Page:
Optimizing the Instrument of Biotechnology in Reducing Climate Change Induced Food Insecurity in Nigeria
AbstractThis paper reviews inhibiting factors which climate change places on Nigerian agricultural productivity and food security. Nigeria's agriculture and food security is more than 90 percent dependent on weather and climate elements, especially precipitation (rainfall), humidity, wind and evapo-transpiration. Climate change and climate variability are now happening, and they tend to exacerbate such extreme meteorological events as droughts, floods, heat waves and storms. These extreme weather events are not only intensifying but are also occurring more frequently in many parts of Nigeria. These extreme events are very inimical to agriculture and the food security of Nigeria. For example, droughts now persist in many parts of Nigeria and farmers have constantly recurring stories of losses in their agricultural productivity. In the more humid southern part of Nigeria, floods and destructive storms now occur more frequently, wreaking havoc; farmers count their losses whenever these events strike. Both the on-set and cessation of rains fall outside the routines long established and taken for granted by farmers for decades. Consequently, climate change has now emerged as one of the key obstacles to the attainment of food security in Nigeria. The good news is that the field, of biotechnology, which is an applied form of biology, has many techniques and processes which can be explored, exploited, optimized and widely adopted for improving Nigeria's agriculture and enhancing her food security, especially in this era of climate variability and change. This paper discusses these processes and techniques in full.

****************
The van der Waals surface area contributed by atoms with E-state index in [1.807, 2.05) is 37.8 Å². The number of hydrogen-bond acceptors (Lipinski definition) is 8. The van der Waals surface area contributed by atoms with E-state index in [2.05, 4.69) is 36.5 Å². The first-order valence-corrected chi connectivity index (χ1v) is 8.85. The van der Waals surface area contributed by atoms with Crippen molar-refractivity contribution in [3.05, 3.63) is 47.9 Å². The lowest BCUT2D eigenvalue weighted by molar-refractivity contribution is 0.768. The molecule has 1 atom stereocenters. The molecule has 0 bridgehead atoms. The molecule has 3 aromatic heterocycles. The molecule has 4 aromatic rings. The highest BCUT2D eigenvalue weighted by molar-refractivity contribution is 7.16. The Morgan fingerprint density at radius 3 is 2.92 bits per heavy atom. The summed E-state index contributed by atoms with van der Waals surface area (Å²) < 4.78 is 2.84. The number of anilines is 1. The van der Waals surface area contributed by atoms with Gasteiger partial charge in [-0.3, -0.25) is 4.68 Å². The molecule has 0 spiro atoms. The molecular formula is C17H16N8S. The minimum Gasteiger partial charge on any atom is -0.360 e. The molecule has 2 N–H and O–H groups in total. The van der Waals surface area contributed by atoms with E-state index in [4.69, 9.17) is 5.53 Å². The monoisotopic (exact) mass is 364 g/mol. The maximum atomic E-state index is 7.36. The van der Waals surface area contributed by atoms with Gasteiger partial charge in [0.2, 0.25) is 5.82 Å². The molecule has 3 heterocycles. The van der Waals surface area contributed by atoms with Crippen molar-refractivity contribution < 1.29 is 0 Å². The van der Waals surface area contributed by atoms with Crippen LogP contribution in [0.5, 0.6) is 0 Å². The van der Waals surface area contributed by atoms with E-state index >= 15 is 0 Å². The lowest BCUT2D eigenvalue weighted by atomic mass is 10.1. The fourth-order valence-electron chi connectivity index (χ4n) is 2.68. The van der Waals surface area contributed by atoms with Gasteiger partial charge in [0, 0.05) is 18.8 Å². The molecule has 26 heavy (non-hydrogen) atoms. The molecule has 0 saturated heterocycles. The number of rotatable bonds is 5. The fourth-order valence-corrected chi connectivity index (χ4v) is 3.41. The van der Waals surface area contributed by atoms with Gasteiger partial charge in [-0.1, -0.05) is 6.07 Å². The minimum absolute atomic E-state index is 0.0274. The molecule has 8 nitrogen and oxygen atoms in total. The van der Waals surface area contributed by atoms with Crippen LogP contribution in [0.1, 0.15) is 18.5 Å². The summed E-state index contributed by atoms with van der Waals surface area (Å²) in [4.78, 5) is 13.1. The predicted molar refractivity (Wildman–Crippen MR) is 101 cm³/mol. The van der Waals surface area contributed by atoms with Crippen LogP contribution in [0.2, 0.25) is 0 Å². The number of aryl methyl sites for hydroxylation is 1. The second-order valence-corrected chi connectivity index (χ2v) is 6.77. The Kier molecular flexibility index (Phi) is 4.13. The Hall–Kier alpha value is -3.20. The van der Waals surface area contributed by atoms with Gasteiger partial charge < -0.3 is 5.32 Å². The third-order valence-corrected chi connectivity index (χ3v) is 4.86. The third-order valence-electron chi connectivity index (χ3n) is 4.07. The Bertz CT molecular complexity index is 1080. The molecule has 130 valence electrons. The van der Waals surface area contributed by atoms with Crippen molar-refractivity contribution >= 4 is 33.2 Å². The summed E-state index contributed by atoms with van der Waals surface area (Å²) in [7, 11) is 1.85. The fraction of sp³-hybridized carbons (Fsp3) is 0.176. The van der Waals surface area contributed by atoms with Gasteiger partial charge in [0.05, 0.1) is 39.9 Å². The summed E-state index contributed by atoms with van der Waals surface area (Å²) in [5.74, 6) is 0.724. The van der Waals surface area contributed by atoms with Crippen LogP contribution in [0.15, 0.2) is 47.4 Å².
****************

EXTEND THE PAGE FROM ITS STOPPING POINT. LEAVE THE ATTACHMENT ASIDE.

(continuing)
Keywords: Climate change, Biotechnology, Agriculture, Impact, Food security.
How to Cite
Ajadike, J. C., & Simeon, O. O. (2019, July 24). Optimizing the Instrument of Biotechnology in Reducing Climate Change Induced Food Insecurity in Nigeria. Open Academic Journal of Advanced Science and Technology, 3(2), 17-23. https://doi.org/https://doi.org/10.33094/5.2017.2019.32.17.23
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